Tips for Catching Live Bait in Tampa Bay
Live bait can be the key to a great day of fishing…
It’s an age-old question among anglers: Where can I find live bait, and how can I catch it? The answer will vary by the time of year, but there are some things that remain constant and will help you have a great day on the water. There’s not one angler, captains included, that hasn’t struggled with bait at one time or another. It’s about the only thing that keeps me up at night certain times of the year. It can be tough to find and equally as tough to catch once you find it. Here are some tips:
Time of year
- Time of year makes a huge difference when looking for live bait. Sometimes, in the dead of “winter”, you may not find it anywhere. One of the most dependable places to find scaled sardines or threadfin is around the Sunshine Skyway fishing piers. It’s one of the first places you’ll find it in the spring. It really depends on water temperature, but it’s just about always there. Problem is, it’s not always easy to catch. The water is deep and the current is swift. It’ll take a big, heavy net and a skilled throw up close to the structure. Not easy, but rewarding if you can manage it. Chumming will help if the current is slack enough for it not to wash away. If water temps haven’t gotten too cold, it’s possible to find whitebait around the bay bridges as early as February. It’s also worth checking the range marker structures around the bay beginning in March. Deeper channels in the upper bay can also hold bait. It’s a real matter of trial and error until you find it. Having a close network of buddies that share intel data is also helpful. That said, nothing will remain “secret” for long. It will generally hold in these areas well into April when it will begin to migrate to the grass flats. Once it’s on the flats, it’s generally there throughout the summer and fall. The only variable will be size. If you don’t want to fight the grass in your net, continue checking the Skyway and the range markers. Chum can really be a difference maker if the tide is slack enough.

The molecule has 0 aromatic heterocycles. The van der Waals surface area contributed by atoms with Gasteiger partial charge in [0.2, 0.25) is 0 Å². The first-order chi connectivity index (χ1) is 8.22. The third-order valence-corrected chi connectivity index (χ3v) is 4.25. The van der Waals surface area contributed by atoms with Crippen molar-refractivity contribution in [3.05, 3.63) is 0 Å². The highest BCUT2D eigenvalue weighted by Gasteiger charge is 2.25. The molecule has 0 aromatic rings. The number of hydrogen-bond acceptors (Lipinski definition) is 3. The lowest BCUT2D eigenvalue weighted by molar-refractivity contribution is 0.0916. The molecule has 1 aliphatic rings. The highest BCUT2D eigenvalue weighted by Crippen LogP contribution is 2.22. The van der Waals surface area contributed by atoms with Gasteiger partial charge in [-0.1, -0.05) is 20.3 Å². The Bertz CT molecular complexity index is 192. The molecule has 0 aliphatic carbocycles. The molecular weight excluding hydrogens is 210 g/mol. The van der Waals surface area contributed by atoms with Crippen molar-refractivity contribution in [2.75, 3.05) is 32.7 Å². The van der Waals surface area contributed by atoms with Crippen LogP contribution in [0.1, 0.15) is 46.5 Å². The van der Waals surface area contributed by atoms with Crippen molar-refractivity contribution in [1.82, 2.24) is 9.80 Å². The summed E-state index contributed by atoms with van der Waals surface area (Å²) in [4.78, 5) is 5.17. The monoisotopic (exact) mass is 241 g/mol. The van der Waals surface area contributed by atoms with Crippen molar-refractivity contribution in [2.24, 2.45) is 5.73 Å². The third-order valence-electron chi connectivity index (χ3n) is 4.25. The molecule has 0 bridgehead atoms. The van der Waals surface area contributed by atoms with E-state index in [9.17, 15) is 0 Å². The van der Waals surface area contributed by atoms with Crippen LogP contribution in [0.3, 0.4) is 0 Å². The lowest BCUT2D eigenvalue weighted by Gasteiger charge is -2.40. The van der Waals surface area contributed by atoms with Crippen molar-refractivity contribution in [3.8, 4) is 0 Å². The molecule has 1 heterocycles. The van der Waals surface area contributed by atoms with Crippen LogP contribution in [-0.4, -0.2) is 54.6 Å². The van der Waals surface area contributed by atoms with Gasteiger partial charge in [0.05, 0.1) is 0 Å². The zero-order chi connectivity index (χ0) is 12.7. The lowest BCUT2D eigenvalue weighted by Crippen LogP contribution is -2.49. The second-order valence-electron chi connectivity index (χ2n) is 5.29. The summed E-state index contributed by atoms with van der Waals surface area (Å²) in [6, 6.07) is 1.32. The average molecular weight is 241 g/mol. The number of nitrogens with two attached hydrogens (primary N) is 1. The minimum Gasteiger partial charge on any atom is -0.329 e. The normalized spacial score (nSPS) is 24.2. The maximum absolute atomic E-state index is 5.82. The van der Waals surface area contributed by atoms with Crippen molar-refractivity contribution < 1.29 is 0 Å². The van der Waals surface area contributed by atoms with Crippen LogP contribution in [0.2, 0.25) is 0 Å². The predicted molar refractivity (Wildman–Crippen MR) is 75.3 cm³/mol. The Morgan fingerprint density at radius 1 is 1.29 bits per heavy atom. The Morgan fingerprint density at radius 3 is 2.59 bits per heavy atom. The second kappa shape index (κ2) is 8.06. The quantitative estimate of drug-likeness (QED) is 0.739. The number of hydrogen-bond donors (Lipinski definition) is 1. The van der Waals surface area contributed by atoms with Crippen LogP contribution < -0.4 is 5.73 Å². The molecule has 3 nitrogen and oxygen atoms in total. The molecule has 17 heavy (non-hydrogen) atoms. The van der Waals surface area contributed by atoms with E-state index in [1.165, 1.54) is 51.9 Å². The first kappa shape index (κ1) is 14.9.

Net Size & Weight
- There are a ton of nets available and each will have pros and cons. This blog is not intended to advertise any brand of net, so let’s just talk about size. Nets are measured based on radius. For example, an 8-foot net has a open diameter of 16 feet. Mesh size is also critical. You should plan to have two nets – one for deep water and one for the flats. For deeper water, weight and mesh size is a major consideration. I use a 12-foot, 3/8 mesh net. You may also consider a 1/2-inch mesh which sinks faster. Weight is measured in pounds per foot of lead line. For deep water, I use a 1.6 lb/ft of lead line. My flats net is a 10-foot, 1.4lbs/ft net. The 12-footer is a beast, so I use it sparingly. You can do a Google search for throwing a cast net and get plenty of YouTube instruction videos. I may post one pretty soon. Calusa Cast Nets has a nice method – it’s the one I learned and still use.
- Using chum to attract bait fish can really make the job easier. In fact, I don’t know too many successful bait catchers that don’t employ some type of chum. The mix doesn’t have to be fancy. I started out with canned cat food and wheat bread. Kozy Kitten cat food was the best. These days, I’ve modernized just a bit and employ a powdered fish food and a can of jack mackerel. I usually throw in a little extra fish oil. Menhaden oil is best, but it’s gotten very expensive. Other fish oil blends are available a your local fishing store. The powdered fish food is pretty oily on its own. Often times you can use it straight, without adding anything else to it. I’ll normally use a blend of moist chum and straight powder on the surface. The goal is to create an oil slick and get the whitebait balled up. You want to make the most of each net cast.